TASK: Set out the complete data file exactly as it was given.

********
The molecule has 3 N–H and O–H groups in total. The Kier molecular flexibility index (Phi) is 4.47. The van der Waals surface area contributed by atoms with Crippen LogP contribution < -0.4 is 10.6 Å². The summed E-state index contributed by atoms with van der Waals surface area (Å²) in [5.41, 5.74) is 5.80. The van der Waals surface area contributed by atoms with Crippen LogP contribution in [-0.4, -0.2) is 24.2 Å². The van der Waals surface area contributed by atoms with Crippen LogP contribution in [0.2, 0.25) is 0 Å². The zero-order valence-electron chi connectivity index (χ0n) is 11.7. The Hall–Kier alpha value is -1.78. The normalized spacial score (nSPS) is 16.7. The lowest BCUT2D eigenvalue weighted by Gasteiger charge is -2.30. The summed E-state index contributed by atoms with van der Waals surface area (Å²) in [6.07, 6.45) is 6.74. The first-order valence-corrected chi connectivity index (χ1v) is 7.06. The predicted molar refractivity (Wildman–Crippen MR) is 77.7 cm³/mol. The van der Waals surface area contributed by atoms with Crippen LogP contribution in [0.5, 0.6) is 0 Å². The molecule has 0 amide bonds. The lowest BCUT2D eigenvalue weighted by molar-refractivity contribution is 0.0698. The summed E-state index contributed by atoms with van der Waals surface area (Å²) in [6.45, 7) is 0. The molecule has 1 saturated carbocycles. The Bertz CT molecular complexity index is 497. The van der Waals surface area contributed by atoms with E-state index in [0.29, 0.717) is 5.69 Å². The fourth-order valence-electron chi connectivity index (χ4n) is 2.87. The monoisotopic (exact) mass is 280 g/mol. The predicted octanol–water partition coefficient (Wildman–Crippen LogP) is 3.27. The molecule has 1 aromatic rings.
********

The molecule has 3 N–H and O–H groups in total. The Kier molecular flexibility index (Phi) is 4.47. The van der Waals surface area contributed by atoms with Crippen LogP contribution < -0.4 is 10.6 Å². The summed E-state index contributed by atoms with van der Waals surface area (Å²) in [5.41, 5.74) is 5.80. The van der Waals surface area contributed by atoms with Crippen LogP contribution in [-0.4, -0.2) is 24.2 Å². The van der Waals surface area contributed by atoms with Crippen LogP contribution in [0.2, 0.25) is 0 Å². The zero-order valence-electron chi connectivity index (χ0n) is 11.7. The Hall–Kier alpha value is -1.78. The normalized spacial score (nSPS) is 16.7. The lowest BCUT2D eigenvalue weighted by Gasteiger charge is -2.30. The summed E-state index contributed by atoms with van der Waals surface area (Å²) in [6.07, 6.45) is 6.74. The first-order valence-corrected chi connectivity index (χ1v) is 7.06. The predicted molar refractivity (Wildman–Crippen MR) is 77.7 cm³/mol. The van der Waals surface area contributed by atoms with Crippen LogP contribution in [0.5, 0.6) is 0 Å². The molecule has 0 amide bonds. The lowest BCUT2D eigenvalue weighted by molar-refractivity contribution is 0.0698. The summed E-state index contributed by atoms with van der Waals surface area (Å²) in [6.45, 7) is 0. The molecule has 1 saturated carbocycles. The Bertz CT molecular complexity index is 497. The van der Waals surface area contributed by atoms with E-state index in [0.29, 0.717) is 5.69 Å². The fourth-order valence-electron chi connectivity index (χ4n) is 2.87. The monoisotopic (exact) mass is 280 g/mol. The predicted octanol–water partition coefficient (Wildman–Crippen LogP) is 3.27. The molecule has 1 aromatic rings.